Raw Story is independent. You won’t find mainstream media bias here. We’re not part of a conglomerate, or a project of venture capital bros. From unflinching coverage of racism, to revealing efforts to erode our rights, Raw Story will continue to expose hypocrisy and harm. Unhinged from billionaires and corporate overlords, we fight to ensure no one is forgotten.

We need your support to keep producing quality journalism and deepen our investigative reporting. Every reader contribution, whatever the amount, makes a tremendous difference. Invest with us in the future. Make a one-time contribution to Raw Story Investigates, or click here to become a subscriber. Thank you. Click to donate by check.

Enjoy this piece?

… then let us make a small request. Like you, we here at Raw Story believe in the power of progressive journalism — and we’re investing in investigative reporting as other publications give it the ax. Raw Story readers power David Cay Johnston’s DCReport, which we've expanded to keep watch in Washington. We’ve exposed billionaire tax evasion and uncovered White House efforts to poison our water. We’ve revealed financial scams that prey on veterans, and efforts to harm workers exploited by abusive bosses. We’ve launched a weekly podcast, “We’ve Got Issues,” focused on issues, not tweets. Unlike other news sites, we’ve decided to make our original content free. But we need your support to do what we do.

Raw Story is independent. You won’t find mainstream media bias here. We’re not part of a conglomerate, or a project of venture capital bros. From unflinching coverage of racism, to revealing efforts to erode our rights, Raw Story will continue to expose hypocrisy and harm. Unhinged from corporate overlords, we fight to ensure no one is forgotten.

We need your support to keep producing quality journalism and deepen our investigative reporting. Every reader contribution, whatever the amount, makes a tremendous difference. Invest with us in the future. Make a one-time contribution to Raw Story Investigates, or click here to become a subscriber. Thank you.



Report typos and corrections to: [email protected]. Send news tips to: [email protected].
READ COMMENTS - JOIN THE DISCUSSION
Continue Reading

2020 Election

He’s trying ‘to get under Trump’s skin’: Reporter Olivia Nuzzi outlines Joe Walsh’s impact on 2020

Published

on

Republican strategist Shermichael Singleton explained during an MSNBC panel discussion that former Rep. Joe Walsh isn't likely to peel away many voters from Trump as someone who is "Trump-light." New York Magazine reporter Olivia Nuzzi, however, thinks Walsh with have a more significant impact, whether or not he can win the primary race.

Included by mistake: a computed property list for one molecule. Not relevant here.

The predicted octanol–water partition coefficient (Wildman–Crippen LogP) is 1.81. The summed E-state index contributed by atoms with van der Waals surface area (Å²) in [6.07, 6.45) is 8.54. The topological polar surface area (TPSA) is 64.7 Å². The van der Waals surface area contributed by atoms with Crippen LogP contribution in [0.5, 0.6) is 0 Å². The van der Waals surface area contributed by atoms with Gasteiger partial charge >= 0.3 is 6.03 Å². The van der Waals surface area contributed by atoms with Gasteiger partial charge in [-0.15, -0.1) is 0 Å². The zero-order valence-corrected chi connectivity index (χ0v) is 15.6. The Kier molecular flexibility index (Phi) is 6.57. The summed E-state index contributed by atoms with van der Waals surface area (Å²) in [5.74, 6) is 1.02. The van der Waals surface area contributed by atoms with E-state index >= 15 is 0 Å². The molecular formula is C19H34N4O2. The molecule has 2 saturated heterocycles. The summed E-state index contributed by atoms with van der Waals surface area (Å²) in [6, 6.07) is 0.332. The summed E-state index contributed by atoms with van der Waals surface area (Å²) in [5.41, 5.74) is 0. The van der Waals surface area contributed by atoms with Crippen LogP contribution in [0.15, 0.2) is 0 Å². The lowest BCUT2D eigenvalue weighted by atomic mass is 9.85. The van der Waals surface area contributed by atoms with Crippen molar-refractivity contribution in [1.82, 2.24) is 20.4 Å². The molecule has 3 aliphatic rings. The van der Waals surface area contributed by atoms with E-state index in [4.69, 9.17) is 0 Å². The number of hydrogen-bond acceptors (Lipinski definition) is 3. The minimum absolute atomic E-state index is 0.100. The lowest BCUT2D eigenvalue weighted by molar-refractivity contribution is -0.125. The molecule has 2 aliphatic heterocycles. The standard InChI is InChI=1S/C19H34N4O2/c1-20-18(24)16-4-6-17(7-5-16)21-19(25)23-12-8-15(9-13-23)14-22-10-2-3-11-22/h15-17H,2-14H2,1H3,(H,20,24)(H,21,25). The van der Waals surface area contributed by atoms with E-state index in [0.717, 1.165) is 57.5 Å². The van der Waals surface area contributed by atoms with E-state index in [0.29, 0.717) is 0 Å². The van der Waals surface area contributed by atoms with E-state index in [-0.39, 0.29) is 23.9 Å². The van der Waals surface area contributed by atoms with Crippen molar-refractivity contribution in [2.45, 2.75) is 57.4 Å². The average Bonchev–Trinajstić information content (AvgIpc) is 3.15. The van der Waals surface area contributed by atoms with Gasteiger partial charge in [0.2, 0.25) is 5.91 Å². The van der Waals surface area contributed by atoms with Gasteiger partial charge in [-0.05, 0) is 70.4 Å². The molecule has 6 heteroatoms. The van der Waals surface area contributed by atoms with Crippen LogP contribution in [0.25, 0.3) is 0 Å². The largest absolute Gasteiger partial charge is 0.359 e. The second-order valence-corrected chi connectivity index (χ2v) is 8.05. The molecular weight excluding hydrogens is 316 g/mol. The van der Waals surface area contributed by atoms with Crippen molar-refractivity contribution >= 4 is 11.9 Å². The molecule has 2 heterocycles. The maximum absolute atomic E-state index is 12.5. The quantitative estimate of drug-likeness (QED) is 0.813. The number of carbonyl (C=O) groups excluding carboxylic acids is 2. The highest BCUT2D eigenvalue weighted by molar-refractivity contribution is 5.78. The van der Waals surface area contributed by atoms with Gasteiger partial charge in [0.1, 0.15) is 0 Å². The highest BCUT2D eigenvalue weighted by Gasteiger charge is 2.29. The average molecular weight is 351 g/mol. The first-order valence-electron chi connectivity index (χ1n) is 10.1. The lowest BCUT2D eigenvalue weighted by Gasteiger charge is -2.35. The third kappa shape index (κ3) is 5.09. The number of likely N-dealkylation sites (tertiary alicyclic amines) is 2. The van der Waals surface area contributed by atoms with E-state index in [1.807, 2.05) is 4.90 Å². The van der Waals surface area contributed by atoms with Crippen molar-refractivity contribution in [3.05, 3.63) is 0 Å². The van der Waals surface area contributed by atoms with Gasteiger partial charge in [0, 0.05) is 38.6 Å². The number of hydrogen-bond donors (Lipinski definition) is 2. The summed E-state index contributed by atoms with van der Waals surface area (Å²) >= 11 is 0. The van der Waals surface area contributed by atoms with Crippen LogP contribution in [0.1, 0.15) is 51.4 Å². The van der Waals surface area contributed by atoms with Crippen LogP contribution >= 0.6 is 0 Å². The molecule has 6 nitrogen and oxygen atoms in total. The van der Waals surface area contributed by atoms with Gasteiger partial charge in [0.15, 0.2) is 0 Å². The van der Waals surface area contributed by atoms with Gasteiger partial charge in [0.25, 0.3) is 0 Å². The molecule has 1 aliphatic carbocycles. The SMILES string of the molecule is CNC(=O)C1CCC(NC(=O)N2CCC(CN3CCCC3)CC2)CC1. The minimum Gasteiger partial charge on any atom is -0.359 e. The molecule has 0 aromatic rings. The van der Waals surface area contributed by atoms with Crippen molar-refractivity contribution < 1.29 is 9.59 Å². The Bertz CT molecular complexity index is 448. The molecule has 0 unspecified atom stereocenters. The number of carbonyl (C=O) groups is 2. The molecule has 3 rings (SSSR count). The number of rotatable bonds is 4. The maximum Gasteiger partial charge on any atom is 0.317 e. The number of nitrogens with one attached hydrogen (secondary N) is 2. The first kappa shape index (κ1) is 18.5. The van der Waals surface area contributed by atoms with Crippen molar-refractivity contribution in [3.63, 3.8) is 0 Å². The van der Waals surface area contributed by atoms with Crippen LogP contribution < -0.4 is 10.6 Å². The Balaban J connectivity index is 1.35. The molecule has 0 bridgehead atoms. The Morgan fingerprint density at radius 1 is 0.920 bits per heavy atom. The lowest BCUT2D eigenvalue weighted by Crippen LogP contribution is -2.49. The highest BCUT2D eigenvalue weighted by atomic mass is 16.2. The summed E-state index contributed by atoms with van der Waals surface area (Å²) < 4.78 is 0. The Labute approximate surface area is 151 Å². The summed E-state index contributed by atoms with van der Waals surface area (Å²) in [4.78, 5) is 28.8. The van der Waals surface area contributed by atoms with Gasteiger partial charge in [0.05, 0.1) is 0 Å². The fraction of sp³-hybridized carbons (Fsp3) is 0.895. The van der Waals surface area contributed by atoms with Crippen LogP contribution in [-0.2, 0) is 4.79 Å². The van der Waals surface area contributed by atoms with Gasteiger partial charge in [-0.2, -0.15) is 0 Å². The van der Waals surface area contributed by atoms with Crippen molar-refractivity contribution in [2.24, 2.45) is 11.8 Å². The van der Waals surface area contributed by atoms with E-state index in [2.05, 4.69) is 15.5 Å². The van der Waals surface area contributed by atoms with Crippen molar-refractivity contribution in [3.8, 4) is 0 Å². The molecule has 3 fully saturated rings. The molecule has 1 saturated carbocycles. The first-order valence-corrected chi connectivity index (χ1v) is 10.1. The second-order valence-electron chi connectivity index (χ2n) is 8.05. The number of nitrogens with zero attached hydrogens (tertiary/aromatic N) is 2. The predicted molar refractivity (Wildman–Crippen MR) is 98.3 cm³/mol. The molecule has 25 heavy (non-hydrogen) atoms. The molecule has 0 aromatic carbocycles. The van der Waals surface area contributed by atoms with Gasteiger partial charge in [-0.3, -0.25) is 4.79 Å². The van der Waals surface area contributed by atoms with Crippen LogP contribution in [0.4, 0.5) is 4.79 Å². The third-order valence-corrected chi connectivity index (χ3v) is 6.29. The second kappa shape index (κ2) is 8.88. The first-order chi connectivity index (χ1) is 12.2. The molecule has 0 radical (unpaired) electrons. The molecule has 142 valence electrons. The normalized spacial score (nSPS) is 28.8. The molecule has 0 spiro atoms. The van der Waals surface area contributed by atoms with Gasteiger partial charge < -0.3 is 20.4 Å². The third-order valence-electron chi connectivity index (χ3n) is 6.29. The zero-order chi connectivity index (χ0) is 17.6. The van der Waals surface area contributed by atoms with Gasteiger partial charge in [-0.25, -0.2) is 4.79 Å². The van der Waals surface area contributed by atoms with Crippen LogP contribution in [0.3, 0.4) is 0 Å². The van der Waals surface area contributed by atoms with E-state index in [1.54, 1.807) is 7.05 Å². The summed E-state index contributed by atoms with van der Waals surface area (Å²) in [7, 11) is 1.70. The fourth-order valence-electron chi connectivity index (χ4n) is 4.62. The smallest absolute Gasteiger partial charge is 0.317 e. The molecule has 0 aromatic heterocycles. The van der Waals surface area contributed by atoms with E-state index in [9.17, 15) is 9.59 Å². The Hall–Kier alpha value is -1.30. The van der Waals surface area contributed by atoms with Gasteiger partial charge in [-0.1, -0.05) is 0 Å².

During a CNN panel discussion, Nuzzi similarly noted that Walsh's primary purpose could be to troll the president.

Continue Reading

CNN

Boris Johnson ‘tremendously humiliated’ Donald Trump on a global scale at G-7 meeting: CNN analyst

Published

on

United Kingdom Prime Minister Boris Johnson was one of President Donald Trump's favorite people to take over for Theresa May when she resigned this summer. But Johnson also mocked the U.S. president and humiliated him on a global scale, said New York Magazine reporter Olivia Nuzzi.

During a panel discussion on CNN Sunday, CNN's Ryan Lizza opened by saying that Johnson is in a tight spot as he's trying to negotiate Brexit while serving as an international leader to the G-7. Johnson also needs to negotiate a trade deal with Trump, but he clearly is going about it in the worst possible way.

Continue Reading
 

Breaking Banner

Trump allies acquiring ‘dirt’ on journalists to take them down during the 2020 election

Published

on

President Donald Trump's war against the media has taken a next step. According to The New York Times, Trump's allies have been compiling information on reporters at CNN, The Washington Post and The New York Times to strike back because the president believes they "aggressively investigated" him.

The information was revealed Sunday using information disclosed by associates of conservative Arthur Schwartz, who is spearheading the project. Schwartz is an adviser to Donald Trump Jr. and previously worked with Steve Bannon.

Continue Reading
 
 

Thank you for whitelisting Raw Story!

As a special thank you, from now until August 31st, we're offering you a discounted rate of $5.99/month to subscribe and get ad-free access. We're honored to have you as a reader. Thank you. :) —Elias, Membership Coordinator
HELP US UNCOVER CORRUPTION!
close-link
close-image